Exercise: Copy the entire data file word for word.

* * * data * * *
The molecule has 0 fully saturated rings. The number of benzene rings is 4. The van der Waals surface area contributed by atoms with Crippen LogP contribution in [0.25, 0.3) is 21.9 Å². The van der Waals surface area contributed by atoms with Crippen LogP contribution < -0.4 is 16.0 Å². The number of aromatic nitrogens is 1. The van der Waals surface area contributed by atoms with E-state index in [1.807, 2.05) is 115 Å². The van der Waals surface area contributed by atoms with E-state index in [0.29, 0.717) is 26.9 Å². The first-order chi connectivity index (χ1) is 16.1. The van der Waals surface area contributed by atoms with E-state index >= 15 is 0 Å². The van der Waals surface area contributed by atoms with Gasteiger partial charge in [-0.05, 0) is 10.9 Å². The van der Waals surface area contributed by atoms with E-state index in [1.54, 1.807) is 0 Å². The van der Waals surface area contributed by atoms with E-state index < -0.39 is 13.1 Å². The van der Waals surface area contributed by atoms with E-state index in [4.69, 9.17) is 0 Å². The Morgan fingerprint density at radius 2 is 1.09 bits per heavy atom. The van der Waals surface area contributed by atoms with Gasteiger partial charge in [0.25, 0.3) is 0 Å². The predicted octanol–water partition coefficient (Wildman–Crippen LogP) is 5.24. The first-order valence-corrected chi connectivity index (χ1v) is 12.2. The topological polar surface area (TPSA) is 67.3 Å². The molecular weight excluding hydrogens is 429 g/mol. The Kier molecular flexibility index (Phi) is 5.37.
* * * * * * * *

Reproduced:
The molecule has 0 fully saturated rings. The number of benzene rings is 4. The van der Waals surface area contributed by atoms with Crippen LogP contribution in [0.25, 0.3) is 21.9 Å². The van der Waals surface area contributed by atoms with Crippen LogP contribution < -0.4 is 16.0 Å². The number of aromatic nitrogens is 1. The van der Waals surface area contributed by atoms with E-state index in [1.807, 2.05) is 115 Å². The van der Waals surface area contributed by atoms with E-state index in [0.29, 0.717) is 26.9 Å². The first-order chi connectivity index (χ1) is 16.1. The van der Waals surface area contributed by atoms with E-state index >= 15 is 0 Å². The van der Waals surface area contributed by atoms with Gasteiger partial charge in [-0.05, 0) is 10.9 Å². The van der Waals surface area contributed by atoms with E-state index in [1.54, 1.807) is 0 Å². The van der Waals surface area contributed by atoms with E-state index < -0.39 is 13.1 Å². The van der Waals surface area contributed by atoms with E-state index in [4.69, 9.17) is 0 Å². The Morgan fingerprint density at radius 2 is 1.09 bits per heavy atom. The van der Waals surface area contributed by atoms with Gasteiger partial charge in [0.25, 0.3) is 0 Å². The predicted octanol–water partition coefficient (Wildman–Crippen LogP) is 5.24. The first-order valence-corrected chi connectivity index (χ1v) is 12.2. The topological polar surface area (TPSA) is 67.3 Å². The molecular weight excluding hydrogens is 429 g/mol. The Kier molecular flexibility index (Phi) is 5.37.